Even given the seemingly early (and earlier
) age when we start puberty, Jared Diamond in Why Is Sex Fun?
points out that we are unusual among other mammals because we are unable to reproduce until so late in life:
We do not protect ourselves against dangerous predators with our teeth and strong muscles, as do other prey animals, but, again, with our tools. Even to wield all those tools is completely beyond the manual dexterity of babies, and to make the tools is beyond the abilities of young children. Tool use and tool making are transmitted not just by imitation but by language, which takes over a decade for a child to master. (pp. 116-117)
In a sense, the idea that teens are too young to marry is a cultural construct. If we are able to have offspring at 14, why shouldn't we marry at 14, especially given the marriage practices of our ancestors? Well, humans are products of our cultures; and culture, not biology, has been largely responsible in recent centuries for our delayed adulthood. In some ways the evolution of culture is capricious (e.g. why do we all use QWERTY keyboards?*); in some ways it is crudely practical (e.g. why do we organize ourselves in self-governed nations?); in some ways it has in mind the best interests of individual persons (e.g. why do we consider running water and mechanical toilets in the home a necessity?).
I would argue that waiting to marry until we reach unusually old ages (our twenties) is cultural progress that favors individuals. We have come to recognize in recent years that biological maturity, mental maturity, and emotional maturity (at least in modern humans) are not congruent. (Sure, if you want to be picky, you could argue that mental and emotional maturity are themselves biological, but I'm not a scientist, so I'm not going there.) Thus the ability to reproduce does not automatically give one the tools to start and maintain a healthy family. We become sexual beings long before we learn how to be sexually responsible or before we fully understand the place of sexuality in our identities as whole persons.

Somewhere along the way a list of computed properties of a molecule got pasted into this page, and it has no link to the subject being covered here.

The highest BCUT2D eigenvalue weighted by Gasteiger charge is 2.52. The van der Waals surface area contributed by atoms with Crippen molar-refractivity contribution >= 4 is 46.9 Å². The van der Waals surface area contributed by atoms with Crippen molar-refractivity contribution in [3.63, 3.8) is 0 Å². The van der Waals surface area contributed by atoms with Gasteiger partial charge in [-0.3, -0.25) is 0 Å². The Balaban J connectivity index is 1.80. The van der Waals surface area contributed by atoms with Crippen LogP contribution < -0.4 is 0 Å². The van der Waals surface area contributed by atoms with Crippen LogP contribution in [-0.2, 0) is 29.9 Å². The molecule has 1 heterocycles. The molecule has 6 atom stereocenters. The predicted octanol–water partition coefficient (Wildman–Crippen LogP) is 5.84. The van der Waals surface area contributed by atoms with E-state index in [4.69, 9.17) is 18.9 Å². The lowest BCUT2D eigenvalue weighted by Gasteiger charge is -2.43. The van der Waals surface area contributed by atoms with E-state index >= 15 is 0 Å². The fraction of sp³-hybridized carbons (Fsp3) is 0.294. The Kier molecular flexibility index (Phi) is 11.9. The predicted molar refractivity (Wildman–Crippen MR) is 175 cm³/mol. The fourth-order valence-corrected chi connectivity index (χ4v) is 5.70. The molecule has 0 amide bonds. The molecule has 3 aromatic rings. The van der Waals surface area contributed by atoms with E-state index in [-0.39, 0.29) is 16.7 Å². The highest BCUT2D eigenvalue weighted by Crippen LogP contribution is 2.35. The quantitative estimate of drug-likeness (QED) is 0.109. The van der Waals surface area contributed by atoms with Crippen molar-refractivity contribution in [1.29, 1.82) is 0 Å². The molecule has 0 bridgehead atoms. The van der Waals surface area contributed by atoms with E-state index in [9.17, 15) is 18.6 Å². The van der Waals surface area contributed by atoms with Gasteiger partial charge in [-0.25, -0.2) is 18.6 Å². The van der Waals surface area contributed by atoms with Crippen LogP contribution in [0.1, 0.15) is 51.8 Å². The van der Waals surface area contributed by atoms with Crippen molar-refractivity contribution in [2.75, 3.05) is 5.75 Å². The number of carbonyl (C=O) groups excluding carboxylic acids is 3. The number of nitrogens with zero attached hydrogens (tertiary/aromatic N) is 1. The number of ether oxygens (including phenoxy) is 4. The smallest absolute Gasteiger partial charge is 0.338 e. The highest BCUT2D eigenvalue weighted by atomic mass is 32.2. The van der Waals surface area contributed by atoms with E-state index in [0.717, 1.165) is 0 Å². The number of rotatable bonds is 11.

Moreover, marriage today is less about reproduction and more about mutual love and support than it was in previous generations. As humans, we no longer have any pressure to sustain our population. God told Adam and Eve, "Be fruitful and multiply; and fill the earth and subdue it" (Genesis 1:28). That task has been completed; the earth is full; we no longer have any need to start cranking out kids as soon as we are physically able to do so.